Problem Based Learning (PBL) as a Pedagogical Approach
PBL is an instructional method that is a hands-on, active investigation and resolution of problems that might be found in the real world. It was originally founded in the 1960s at the Medical School at McMaster University. It emphasizes the approach of the teacher as facilitator, and is most often used in higher education. It has been adapted in numerous settings and is particularly prominent in the areas of business, dentistry, health sciences, law, engineering, education, and so on.
It is characterized by the following:
The process has been described in the following way:
“Rather than having a teacher provide facts and then testing students ability to recall these facts via memorization, PBL attempts to get students to apply knowledge to new situations.”
Problem based learning can help to:
(adapted from "Problem Based Learning," Learning Theories, http://www.learning-theories.com/problem-based-learning-pbl.html)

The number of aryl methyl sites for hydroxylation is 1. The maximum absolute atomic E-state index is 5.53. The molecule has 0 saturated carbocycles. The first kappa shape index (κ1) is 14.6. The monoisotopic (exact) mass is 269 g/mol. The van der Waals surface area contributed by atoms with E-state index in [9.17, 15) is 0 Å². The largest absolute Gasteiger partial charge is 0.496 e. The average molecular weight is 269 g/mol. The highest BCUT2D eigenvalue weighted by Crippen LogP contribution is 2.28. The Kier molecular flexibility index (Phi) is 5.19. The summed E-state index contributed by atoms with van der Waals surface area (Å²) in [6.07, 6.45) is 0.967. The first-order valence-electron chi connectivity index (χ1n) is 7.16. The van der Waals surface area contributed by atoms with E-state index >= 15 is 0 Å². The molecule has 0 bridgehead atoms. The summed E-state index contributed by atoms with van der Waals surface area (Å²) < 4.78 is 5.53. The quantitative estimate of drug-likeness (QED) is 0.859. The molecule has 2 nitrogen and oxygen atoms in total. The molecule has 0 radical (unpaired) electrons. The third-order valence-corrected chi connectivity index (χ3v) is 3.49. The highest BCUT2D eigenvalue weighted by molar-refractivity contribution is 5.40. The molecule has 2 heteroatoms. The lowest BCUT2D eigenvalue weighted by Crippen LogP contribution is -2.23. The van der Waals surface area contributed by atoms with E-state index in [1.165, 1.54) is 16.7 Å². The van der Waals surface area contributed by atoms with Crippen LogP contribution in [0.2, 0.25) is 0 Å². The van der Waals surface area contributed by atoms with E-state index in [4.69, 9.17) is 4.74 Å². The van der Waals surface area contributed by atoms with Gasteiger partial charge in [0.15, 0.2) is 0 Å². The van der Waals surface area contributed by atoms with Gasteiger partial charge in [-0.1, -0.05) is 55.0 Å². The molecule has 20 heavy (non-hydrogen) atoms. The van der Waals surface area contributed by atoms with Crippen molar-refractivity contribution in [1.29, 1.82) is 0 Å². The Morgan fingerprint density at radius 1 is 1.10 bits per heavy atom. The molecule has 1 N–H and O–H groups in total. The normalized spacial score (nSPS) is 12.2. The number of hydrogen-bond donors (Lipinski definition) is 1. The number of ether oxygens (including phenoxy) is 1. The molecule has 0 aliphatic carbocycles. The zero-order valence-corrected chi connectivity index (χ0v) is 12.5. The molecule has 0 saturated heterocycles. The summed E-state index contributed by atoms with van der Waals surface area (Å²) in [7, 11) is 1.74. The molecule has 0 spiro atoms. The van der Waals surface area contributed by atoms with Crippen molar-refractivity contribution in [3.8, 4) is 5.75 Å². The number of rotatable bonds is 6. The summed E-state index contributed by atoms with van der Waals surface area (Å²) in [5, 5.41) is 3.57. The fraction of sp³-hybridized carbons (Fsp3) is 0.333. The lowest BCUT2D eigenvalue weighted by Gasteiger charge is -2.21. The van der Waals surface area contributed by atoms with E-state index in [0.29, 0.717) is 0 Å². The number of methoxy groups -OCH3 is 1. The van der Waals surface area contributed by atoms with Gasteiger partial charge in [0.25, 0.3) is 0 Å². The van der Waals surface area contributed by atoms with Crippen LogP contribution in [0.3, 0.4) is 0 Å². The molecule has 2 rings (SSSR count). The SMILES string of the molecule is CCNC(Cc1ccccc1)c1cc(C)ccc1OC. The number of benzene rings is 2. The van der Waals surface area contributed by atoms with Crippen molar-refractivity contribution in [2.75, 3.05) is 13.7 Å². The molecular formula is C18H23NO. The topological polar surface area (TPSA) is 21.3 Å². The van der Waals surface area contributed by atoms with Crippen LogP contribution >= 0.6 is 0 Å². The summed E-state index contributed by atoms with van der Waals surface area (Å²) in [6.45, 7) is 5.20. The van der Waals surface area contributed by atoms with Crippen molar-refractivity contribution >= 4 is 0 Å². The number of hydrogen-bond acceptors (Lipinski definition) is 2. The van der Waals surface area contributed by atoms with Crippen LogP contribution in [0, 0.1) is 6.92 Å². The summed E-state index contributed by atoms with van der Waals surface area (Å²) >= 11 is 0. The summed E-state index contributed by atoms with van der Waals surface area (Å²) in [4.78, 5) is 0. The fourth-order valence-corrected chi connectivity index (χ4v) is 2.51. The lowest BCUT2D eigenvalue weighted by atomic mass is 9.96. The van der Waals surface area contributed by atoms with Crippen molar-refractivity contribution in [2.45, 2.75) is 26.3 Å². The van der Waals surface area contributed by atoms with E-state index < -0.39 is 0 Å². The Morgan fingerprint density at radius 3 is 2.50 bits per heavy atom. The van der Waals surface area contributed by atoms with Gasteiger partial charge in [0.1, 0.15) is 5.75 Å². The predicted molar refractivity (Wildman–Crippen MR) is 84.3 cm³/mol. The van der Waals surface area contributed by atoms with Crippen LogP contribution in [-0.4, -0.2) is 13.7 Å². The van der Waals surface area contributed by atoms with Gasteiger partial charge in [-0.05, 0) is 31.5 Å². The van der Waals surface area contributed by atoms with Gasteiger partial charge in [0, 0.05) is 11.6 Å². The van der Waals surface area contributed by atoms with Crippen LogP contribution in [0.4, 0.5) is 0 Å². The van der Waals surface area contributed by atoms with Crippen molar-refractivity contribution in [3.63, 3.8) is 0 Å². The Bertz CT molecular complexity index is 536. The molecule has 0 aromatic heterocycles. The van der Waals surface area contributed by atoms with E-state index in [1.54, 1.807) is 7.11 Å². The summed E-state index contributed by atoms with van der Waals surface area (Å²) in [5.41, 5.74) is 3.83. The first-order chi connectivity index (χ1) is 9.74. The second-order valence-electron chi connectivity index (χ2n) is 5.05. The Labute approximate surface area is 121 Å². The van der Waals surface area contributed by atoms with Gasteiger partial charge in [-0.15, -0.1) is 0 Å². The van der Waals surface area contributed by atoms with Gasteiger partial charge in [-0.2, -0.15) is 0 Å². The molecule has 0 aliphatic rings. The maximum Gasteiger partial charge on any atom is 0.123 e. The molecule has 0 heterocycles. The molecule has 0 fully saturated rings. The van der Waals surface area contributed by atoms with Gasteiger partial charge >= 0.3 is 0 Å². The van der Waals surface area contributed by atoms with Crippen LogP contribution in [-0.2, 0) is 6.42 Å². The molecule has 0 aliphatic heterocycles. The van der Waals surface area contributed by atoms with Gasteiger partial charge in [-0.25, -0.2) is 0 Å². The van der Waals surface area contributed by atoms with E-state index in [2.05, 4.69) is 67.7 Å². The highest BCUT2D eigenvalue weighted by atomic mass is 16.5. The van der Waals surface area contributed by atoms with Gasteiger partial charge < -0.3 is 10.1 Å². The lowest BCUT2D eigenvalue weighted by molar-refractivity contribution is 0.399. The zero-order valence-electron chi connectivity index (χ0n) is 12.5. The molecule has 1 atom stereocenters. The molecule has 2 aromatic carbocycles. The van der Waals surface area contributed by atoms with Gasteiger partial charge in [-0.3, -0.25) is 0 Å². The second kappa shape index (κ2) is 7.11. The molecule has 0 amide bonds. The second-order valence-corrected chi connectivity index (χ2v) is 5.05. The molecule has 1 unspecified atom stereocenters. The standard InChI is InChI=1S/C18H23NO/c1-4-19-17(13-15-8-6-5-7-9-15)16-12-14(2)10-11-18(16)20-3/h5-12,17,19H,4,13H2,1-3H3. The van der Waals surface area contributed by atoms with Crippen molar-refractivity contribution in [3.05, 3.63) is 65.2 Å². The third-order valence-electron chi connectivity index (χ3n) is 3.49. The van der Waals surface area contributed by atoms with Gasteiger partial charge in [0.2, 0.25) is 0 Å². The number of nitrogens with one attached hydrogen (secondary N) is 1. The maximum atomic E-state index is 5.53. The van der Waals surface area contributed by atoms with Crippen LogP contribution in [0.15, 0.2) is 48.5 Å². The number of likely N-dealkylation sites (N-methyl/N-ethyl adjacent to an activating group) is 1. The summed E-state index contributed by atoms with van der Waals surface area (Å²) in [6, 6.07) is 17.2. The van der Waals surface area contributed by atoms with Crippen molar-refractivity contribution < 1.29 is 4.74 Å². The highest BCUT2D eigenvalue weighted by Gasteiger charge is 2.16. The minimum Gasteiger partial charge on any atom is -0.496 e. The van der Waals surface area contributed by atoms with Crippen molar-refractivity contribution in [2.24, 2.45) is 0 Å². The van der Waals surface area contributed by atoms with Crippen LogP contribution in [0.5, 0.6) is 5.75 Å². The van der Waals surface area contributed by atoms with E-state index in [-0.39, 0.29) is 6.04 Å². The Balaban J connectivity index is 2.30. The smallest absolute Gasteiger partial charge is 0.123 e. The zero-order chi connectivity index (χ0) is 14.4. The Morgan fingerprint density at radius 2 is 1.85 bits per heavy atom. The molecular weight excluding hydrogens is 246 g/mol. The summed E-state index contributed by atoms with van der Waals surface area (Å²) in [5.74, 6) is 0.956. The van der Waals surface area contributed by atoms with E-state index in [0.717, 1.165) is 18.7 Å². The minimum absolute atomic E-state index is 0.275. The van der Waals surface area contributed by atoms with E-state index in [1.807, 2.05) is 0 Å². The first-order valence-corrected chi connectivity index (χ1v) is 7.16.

Problem Based Learning and Constructivism
In "The Process of Problem Based Learning: What Works and Why," Schmidt et al. frame PBL within a constructivism, by examining the pedagogical process, which is as follows:
There are numerous reasons that PBL is used. In the introduction to Problem Based Learning: A Research Perspective on Learning Interactions," Hmelo and Evensen point out that the current workplace of the 21st century requires professionals that have extensive knowledge, but who also know how to apply that knowledge and to problem solve, as well as function as part of a team. The very nature of PBL requires students to acquire these skills.
Benefits for students of project-based learning include the following:
PBL changes traditional approaches to education in the following ways:
Adapted from "Intel Education: PBL," http://www.schoolnet.org.za/conference/2011/Fiona_Beal/Handout-ProjectBasedLearning.pdf, 2004.
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